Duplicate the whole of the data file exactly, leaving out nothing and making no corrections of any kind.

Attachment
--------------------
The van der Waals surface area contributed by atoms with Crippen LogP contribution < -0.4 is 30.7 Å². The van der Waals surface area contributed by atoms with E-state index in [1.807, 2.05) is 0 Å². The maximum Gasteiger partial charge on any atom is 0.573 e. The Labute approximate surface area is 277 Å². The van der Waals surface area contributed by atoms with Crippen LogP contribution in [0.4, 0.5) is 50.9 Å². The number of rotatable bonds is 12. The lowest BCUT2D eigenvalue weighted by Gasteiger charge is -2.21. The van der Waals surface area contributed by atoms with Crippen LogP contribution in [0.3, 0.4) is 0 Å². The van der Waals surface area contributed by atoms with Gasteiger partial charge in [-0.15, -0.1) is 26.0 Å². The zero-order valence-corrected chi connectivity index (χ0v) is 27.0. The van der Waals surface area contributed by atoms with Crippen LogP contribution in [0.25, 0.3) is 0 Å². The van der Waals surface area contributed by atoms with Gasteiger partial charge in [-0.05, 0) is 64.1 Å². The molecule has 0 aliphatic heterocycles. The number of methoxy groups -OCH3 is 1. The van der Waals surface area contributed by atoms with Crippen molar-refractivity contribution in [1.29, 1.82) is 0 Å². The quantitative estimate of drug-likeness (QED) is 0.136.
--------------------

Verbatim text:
The van der Waals surface area contributed by atoms with Crippen LogP contribution < -0.4 is 30.7 Å². The van der Waals surface area contributed by atoms with E-state index in [1.807, 2.05) is 0 Å². The maximum Gasteiger partial charge on any atom is 0.573 e. The Labute approximate surface area is 277 Å². The van der Waals surface area contributed by atoms with Crippen LogP contribution in [0.4, 0.5) is 50.9 Å². The number of rotatable bonds is 12. The lowest BCUT2D eigenvalue weighted by Gasteiger charge is -2.21. The van der Waals surface area contributed by atoms with Crippen LogP contribution in [0.3, 0.4) is 0 Å². The van der Waals surface area contributed by atoms with Gasteiger partial charge in [-0.15, -0.1) is 26.0 Å². The zero-order valence-corrected chi connectivity index (χ0v) is 27.0. The van der Waals surface area contributed by atoms with Crippen LogP contribution in [0.25, 0.3) is 0 Å². The van der Waals surface area contributed by atoms with Gasteiger partial charge in [-0.05, 0) is 64.1 Å². The molecule has 0 aliphatic heterocycles. The number of methoxy groups -OCH3 is 1. The van der Waals surface area contributed by atoms with Crippen molar-refractivity contribution in [1.29, 1.82) is 0 Å². The quantitative estimate of drug-likeness (QED) is 0.136.